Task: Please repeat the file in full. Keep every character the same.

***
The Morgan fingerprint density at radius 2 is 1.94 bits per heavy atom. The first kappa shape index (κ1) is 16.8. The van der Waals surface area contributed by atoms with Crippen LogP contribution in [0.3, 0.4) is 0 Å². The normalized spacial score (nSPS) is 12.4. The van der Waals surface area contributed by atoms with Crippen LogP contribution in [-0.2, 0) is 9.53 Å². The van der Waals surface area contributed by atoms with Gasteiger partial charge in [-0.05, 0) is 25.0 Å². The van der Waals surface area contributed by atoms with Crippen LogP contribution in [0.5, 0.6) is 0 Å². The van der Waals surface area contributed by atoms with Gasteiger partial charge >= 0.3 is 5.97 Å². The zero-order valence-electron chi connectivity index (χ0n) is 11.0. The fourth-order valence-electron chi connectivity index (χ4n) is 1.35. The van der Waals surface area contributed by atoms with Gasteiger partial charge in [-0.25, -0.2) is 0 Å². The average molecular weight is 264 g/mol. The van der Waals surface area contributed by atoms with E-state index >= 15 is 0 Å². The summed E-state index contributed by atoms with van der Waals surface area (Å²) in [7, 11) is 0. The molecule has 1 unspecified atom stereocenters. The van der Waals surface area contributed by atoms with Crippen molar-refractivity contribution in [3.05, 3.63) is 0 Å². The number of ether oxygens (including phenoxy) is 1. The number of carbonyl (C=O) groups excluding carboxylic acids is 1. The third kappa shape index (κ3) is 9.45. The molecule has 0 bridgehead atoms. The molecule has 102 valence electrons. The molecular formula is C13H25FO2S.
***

The Morgan fingerprint density at radius 2 is 1.94 bits per heavy atom. The first kappa shape index (κ1) is 16.8. The van der Waals surface area contributed by atoms with Crippen LogP contribution in [0.3, 0.4) is 0 Å². The normalized spacial score (nSPS) is 12.4. The van der Waals surface area contributed by atoms with Crippen LogP contribution in [-0.2, 0) is 9.53 Å². The van der Waals surface area contributed by atoms with Gasteiger partial charge in [-0.05, 0) is 25.0 Å². The van der Waals surface area contributed by atoms with Crippen LogP contribution in [0.5, 0.6) is 0 Å². The van der Waals surface area contributed by atoms with Gasteiger partial charge >= 0.3 is 5.97 Å². The zero-order valence-electron chi connectivity index (χ0n) is 11.0. The fourth-order valence-electron chi connectivity index (χ4n) is 1.35. The van der Waals surface area contributed by atoms with Gasteiger partial charge in [-0.25, -0.2) is 0 Å². The average molecular weight is 264 g/mol. The van der Waals surface area contributed by atoms with E-state index >= 15 is 0 Å². The summed E-state index contributed by atoms with van der Waals surface area (Å²) in [7, 11) is 0. The molecule has 1 unspecified atom stereocenters. The van der Waals surface area contributed by atoms with Crippen molar-refractivity contribution in [3.05, 3.63) is 0 Å². The number of ether oxygens (including phenoxy) is 1. The number of carbonyl (C=O) groups excluding carboxylic acids is 1. The third kappa shape index (κ3) is 9.45. The molecule has 0 bridgehead atoms. The molecule has 102 valence electrons. The molecular formula is C13H25FO2S.